When I was working (as a hospice RN) our organization only hired LPNs to work in patient's homes and their work was regularily checked. If there was a need for more help than we could provide we maintained a list of aides who had previously worked satisfactorally and offered this to our clients if they expressed an interest in hiring privately. No aides were actually recomended but no one made that list if we had not been satisfied.
So if anyone has an interest in hiring an aide you can contact your local hospice and ask if they maintain such a list. Senior day care and other agencies and often churches can put you in touch with people who like to do this work. it is of course up to you to do interviews and background checks but you will probably find people who do this work for the love of it not because they are desperate. Often retired nurses may do this during the summer and go south for the winter. Also if you find a good caregiver they can often reccomend others. If you have a good aide in a NH and need help at home they will often be willing to pick up a few extra hours.
Helpful Answer (1)

Your fear of repercussions is what has made relatives of the elderly silent and uncomplaining for decades, even when there is much to complain about.

I have made it a practice never to be silent when conditions in hospitals and nursing homes are not up to par,. So far, there have never been any repercussions.

Let them know you are observant and caring and that you will not tolerate second best for the care of your parent.

Always make your complaint to the highest level of personnel you can find. Knock on the door of the director of nursing; tell the visiting physician; tell the facility administrator. Do not be afraid.

Where cleanliness is the issue, and it often is, then have the chief of the facility visit the room with you and ask whether they would tolerate such conditions if it was their parent.

In practice, the higher up the tree you go, the more positive action will ensue.

My wife has been in three SNFs over the past three years, for post-surgical rehab.

I took her out of two: one because she had hit all her milestones set by her orthopaedic surgeon, and the second because it was filthy and uncaring.

The third SNF was a wonderful,caring place where she was treated like a queen. I told them before agreeing to have her stay there that I had taken her out of two others and explained why. I was told, "Give us a chance. If you feel we aren't caring for her properly, then at least talk things over with us before you whisk her away."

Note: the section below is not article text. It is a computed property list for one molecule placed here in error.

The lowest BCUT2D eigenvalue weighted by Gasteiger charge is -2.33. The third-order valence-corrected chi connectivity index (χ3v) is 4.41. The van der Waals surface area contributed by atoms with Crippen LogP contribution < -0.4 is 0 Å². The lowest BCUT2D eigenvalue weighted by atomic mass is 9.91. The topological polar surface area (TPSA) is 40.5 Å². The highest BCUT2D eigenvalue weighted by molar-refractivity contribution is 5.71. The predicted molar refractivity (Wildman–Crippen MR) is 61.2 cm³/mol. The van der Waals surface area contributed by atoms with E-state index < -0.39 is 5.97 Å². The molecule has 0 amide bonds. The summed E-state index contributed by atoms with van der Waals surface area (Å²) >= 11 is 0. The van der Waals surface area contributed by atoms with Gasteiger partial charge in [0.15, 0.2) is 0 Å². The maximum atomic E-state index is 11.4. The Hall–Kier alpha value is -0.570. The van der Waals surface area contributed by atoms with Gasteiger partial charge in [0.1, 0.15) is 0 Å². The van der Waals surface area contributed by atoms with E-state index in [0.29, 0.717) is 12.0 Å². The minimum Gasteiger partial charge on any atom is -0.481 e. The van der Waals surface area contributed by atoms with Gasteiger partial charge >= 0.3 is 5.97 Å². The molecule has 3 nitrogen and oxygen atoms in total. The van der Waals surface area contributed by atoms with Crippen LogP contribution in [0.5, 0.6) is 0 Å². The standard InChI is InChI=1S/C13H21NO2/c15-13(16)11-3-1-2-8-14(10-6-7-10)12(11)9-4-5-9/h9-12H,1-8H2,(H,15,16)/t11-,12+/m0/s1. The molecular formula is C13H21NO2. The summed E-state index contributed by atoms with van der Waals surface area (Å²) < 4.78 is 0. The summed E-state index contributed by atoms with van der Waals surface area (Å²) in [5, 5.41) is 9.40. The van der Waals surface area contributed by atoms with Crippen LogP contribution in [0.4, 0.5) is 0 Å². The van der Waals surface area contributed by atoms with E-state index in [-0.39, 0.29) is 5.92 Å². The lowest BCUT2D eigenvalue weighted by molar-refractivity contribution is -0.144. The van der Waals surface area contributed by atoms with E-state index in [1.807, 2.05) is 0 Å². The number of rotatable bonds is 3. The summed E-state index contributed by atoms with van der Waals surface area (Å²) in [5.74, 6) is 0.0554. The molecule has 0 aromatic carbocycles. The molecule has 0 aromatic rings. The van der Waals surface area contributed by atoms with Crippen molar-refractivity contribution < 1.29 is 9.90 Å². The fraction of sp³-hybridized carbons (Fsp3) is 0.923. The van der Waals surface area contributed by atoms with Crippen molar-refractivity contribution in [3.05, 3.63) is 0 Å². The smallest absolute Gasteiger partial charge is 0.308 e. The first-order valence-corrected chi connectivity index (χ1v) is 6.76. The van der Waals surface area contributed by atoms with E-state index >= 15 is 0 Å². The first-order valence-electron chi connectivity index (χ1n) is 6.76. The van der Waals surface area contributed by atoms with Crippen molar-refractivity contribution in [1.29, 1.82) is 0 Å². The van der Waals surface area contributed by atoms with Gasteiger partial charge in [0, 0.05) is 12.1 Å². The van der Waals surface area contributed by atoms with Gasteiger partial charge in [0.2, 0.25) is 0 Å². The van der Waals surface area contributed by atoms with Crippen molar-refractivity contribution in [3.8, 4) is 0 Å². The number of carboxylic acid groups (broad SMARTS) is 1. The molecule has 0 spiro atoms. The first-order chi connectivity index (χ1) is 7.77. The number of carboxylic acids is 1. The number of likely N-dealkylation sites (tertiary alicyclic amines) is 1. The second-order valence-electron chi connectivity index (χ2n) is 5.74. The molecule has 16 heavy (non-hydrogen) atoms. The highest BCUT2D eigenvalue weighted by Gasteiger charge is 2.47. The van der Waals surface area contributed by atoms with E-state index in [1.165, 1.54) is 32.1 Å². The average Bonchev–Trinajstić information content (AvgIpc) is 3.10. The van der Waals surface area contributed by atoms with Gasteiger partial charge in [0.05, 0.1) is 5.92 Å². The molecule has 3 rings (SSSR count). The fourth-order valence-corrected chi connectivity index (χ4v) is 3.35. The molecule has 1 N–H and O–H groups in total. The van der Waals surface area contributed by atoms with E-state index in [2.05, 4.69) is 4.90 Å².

It was a very positive experience for her. If you are in Arizona, I can provide the name of the SNF. I recommend it without hesitation.

Please do not be cowed into silence. Let them know you care and they will also care.

Good luck.
Helpful Answer (2)

My Mom was in a nursing home for 4 years. We made sure to have different family/friends drop by at different times. We spoke regularly to all staff members to thank them and make sure they knew how appreciative we were of their work. This was kind of expensive but we bought the staff lunch once a year. My mother loved the attention when staff thanked her. We also got to know the Director a little. When we did have issues, we brought them to the Director of Nursing and she was very responsive. As others have said, we picked our battles. Being involved is the best way to protect your family members in a nursing home.
Helpful Answer (7)

It's very hard work, there are good hard working honest people in this field, but that has not been my typical experience. Overall I've found the best aides to be working with Hospice groups, but it depends on which group too.

My dad was in two difference nursing homes while he was recovering from surgery that went very wrong and he needed care beyond a hospital stay and beyond what I could provide at home. One nursing home was filthy, the poor people were kept lined up along the walls all day, my dad was bedridden and on a drip 24/7, he wanted to be there because it was closest to his home, I would show up every day at different times to check on him, he'd be soaking wet almost every time and I'd have to find someone to change him, I moved him to a better facility within two weeks. The second nursing home was much better but not great, they got him up in a wheelchair so he could wheel around, but they put everybody to bed at 7, not the end of the world but it was obvious it was their routine to make their work easier, keep everybody in bed, as a result dad ended up with a huge ulcer and gangrene on his foot from pushing himself around in bed, this was not treated properly and he ended up very sick from it. Active seniors don't want to be in bed for 14 hours.